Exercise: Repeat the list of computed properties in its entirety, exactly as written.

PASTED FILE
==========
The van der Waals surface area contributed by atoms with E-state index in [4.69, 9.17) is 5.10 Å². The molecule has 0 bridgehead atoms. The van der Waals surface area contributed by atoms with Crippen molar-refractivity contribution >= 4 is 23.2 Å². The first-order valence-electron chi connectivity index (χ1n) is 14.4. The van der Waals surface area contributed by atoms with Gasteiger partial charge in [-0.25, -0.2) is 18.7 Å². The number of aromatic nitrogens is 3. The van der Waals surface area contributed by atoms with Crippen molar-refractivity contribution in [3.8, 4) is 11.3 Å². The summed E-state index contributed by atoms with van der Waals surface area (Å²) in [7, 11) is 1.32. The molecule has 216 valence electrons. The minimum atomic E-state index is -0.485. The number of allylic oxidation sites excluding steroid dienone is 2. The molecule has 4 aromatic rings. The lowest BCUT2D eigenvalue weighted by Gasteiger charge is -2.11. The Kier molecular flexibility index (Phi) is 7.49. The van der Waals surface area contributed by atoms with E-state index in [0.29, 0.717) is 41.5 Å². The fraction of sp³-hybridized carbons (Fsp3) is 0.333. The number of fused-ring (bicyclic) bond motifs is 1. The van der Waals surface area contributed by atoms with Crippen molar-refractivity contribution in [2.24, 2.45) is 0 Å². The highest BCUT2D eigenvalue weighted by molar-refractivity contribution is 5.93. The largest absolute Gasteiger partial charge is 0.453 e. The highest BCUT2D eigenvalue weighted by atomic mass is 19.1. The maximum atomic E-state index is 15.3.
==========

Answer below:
The van der Waals surface area contributed by atoms with E-state index in [4.69, 9.17) is 5.10 Å². The molecule has 0 bridgehead atoms. The van der Waals surface area contributed by atoms with Crippen molar-refractivity contribution >= 4 is 23.2 Å². The first-order valence-electron chi connectivity index (χ1n) is 14.4. The van der Waals surface area contributed by atoms with Gasteiger partial charge in [-0.25, -0.2) is 18.7 Å². The number of aromatic nitrogens is 3. The van der Waals surface area contributed by atoms with Crippen molar-refractivity contribution in [3.8, 4) is 11.3 Å². The summed E-state index contributed by atoms with van der Waals surface area (Å²) in [7, 11) is 1.32. The molecule has 216 valence electrons. The minimum atomic E-state index is -0.485. The number of allylic oxidation sites excluding steroid dienone is 2. The molecule has 4 aromatic rings. The lowest BCUT2D eigenvalue weighted by Gasteiger charge is -2.11. The Kier molecular flexibility index (Phi) is 7.49. The van der Waals surface area contributed by atoms with E-state index in [0.29, 0.717) is 41.5 Å². The fraction of sp³-hybridized carbons (Fsp3) is 0.333. The number of fused-ring (bicyclic) bond motifs is 1. The van der Waals surface area contributed by atoms with Crippen molar-refractivity contribution in [2.24, 2.45) is 0 Å². The highest BCUT2D eigenvalue weighted by molar-refractivity contribution is 5.93. The largest absolute Gasteiger partial charge is 0.453 e. The highest BCUT2D eigenvalue weighted by atomic mass is 19.1. The maximum atomic E-state index is 15.3.